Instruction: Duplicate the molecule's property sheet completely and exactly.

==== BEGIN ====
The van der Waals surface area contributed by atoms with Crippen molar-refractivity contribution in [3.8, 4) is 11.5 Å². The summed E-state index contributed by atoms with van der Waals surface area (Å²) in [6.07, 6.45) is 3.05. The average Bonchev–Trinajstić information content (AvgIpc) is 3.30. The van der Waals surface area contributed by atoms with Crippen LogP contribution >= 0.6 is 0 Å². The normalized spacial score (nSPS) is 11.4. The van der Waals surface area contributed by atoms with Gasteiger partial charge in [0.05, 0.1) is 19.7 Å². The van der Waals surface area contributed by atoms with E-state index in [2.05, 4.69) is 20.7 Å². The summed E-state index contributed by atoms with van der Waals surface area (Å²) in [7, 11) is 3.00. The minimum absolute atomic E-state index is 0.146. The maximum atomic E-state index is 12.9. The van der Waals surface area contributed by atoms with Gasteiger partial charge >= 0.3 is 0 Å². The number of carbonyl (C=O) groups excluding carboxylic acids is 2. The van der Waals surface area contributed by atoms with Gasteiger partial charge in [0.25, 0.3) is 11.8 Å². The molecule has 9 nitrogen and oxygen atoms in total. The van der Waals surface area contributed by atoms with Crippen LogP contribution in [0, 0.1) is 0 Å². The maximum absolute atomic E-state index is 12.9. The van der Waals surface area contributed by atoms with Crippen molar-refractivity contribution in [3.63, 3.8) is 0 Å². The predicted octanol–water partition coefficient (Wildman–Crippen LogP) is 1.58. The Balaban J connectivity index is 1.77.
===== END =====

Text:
The van der Waals surface area contributed by atoms with Crippen molar-refractivity contribution in [3.8, 4) is 11.5 Å². The summed E-state index contributed by atoms with van der Waals surface area (Å²) in [6.07, 6.45) is 3.05. The average Bonchev–Trinajstić information content (AvgIpc) is 3.30. The van der Waals surface area contributed by atoms with Crippen LogP contribution >= 0.6 is 0 Å². The normalized spacial score (nSPS) is 11.4. The van der Waals surface area contributed by atoms with Gasteiger partial charge in [0.05, 0.1) is 19.7 Å². The van der Waals surface area contributed by atoms with E-state index in [2.05, 4.69) is 20.7 Å². The summed E-state index contributed by atoms with van der Waals surface area (Å²) in [7, 11) is 3.00. The minimum absolute atomic E-state index is 0.146. The maximum atomic E-state index is 12.9. The van der Waals surface area contributed by atoms with Gasteiger partial charge >= 0.3 is 0 Å². The number of carbonyl (C=O) groups excluding carboxylic acids is 2. The van der Waals surface area contributed by atoms with Gasteiger partial charge in [0.25, 0.3) is 11.8 Å². The molecule has 9 nitrogen and oxygen atoms in total. The van der Waals surface area contributed by atoms with Crippen LogP contribution in [0, 0.1) is 0 Å². The maximum absolute atomic E-state index is 12.9. The van der Waals surface area contributed by atoms with Crippen molar-refractivity contribution in [3.63, 3.8) is 0 Å². The predicted octanol–water partition coefficient (Wildman–Crippen LogP) is 1.58. The Balaban J connectivity index is 1.77.